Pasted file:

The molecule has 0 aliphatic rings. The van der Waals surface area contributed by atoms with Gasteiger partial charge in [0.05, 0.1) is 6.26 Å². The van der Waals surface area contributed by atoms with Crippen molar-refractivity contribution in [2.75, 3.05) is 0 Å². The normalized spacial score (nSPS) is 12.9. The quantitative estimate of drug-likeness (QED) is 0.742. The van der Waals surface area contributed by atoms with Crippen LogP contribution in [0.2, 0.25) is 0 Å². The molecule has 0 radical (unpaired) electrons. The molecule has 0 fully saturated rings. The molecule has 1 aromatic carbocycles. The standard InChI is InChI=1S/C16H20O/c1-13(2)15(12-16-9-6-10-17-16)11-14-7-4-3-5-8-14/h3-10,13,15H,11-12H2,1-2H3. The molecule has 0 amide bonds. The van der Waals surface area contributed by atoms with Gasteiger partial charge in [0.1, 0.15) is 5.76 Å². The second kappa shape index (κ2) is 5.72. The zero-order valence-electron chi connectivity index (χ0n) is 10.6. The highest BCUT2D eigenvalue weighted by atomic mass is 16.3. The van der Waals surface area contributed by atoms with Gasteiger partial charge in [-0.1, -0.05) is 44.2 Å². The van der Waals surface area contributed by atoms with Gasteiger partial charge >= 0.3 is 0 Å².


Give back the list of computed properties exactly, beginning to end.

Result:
The molecule has 0 aliphatic rings. The van der Waals surface area contributed by atoms with Gasteiger partial charge in [0.05, 0.1) is 6.26 Å². The van der Waals surface area contributed by atoms with Crippen molar-refractivity contribution in [2.75, 3.05) is 0 Å². The normalized spacial score (nSPS) is 12.9. The quantitative estimate of drug-likeness (QED) is 0.742. The van der Waals surface area contributed by atoms with Crippen LogP contribution in [0.2, 0.25) is 0 Å². The molecule has 0 radical (unpaired) electrons. The molecule has 0 fully saturated rings. The molecule has 1 aromatic carbocycles. The standard InChI is InChI=1S/C16H20O/c1-13(2)15(12-16-9-6-10-17-16)11-14-7-4-3-5-8-14/h3-10,13,15H,11-12H2,1-2H3. The molecule has 0 amide bonds. The van der Waals surface area contributed by atoms with Gasteiger partial charge in [0.1, 0.15) is 5.76 Å². The second kappa shape index (κ2) is 5.72. The zero-order valence-electron chi connectivity index (χ0n) is 10.6. The highest BCUT2D eigenvalue weighted by atomic mass is 16.3. The van der Waals surface area contributed by atoms with Gasteiger partial charge in [-0.1, -0.05) is 44.2 Å². The van der Waals surface area contributed by atoms with Gasteiger partial charge >= 0.3 is 0 Å².